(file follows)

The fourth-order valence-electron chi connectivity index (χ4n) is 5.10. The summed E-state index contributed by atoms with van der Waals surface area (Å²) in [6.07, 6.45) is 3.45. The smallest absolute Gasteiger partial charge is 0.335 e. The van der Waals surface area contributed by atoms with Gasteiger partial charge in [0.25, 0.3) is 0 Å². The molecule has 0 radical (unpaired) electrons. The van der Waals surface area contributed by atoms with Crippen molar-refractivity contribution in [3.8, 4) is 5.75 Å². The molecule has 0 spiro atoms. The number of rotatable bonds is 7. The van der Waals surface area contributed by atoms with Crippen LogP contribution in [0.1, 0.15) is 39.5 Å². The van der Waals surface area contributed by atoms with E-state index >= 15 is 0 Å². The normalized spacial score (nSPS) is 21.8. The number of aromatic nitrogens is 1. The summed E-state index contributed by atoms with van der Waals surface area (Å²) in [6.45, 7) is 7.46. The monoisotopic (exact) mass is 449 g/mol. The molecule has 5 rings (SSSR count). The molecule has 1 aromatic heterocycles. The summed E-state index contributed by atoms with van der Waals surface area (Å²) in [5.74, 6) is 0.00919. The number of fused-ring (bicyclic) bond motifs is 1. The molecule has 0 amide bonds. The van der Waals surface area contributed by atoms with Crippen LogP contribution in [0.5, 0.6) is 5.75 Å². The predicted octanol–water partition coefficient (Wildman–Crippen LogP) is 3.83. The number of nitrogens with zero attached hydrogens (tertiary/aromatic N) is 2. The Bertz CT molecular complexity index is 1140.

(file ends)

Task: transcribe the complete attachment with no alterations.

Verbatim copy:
The fourth-order valence-electron chi connectivity index (χ4n) is 5.10. The summed E-state index contributed by atoms with van der Waals surface area (Å²) in [6.07, 6.45) is 3.45. The smallest absolute Gasteiger partial charge is 0.335 e. The van der Waals surface area contributed by atoms with Gasteiger partial charge in [0.25, 0.3) is 0 Å². The molecule has 0 radical (unpaired) electrons. The van der Waals surface area contributed by atoms with Crippen molar-refractivity contribution in [3.8, 4) is 5.75 Å². The molecule has 0 spiro atoms. The number of rotatable bonds is 7. The van der Waals surface area contributed by atoms with Crippen LogP contribution in [0.1, 0.15) is 39.5 Å². The van der Waals surface area contributed by atoms with E-state index >= 15 is 0 Å². The normalized spacial score (nSPS) is 21.8. The number of aromatic nitrogens is 1. The summed E-state index contributed by atoms with van der Waals surface area (Å²) in [6.45, 7) is 7.46. The monoisotopic (exact) mass is 449 g/mol. The molecule has 5 rings (SSSR count). The molecule has 1 aromatic heterocycles. The summed E-state index contributed by atoms with van der Waals surface area (Å²) in [5.74, 6) is 0.00919. The number of fused-ring (bicyclic) bond motifs is 1. The molecule has 0 amide bonds. The van der Waals surface area contributed by atoms with Crippen LogP contribution in [0.5, 0.6) is 5.75 Å². The predicted octanol–water partition coefficient (Wildman–Crippen LogP) is 3.83. The number of nitrogens with zero attached hydrogens (tertiary/aromatic N) is 2. The Bertz CT molecular complexity index is 1140.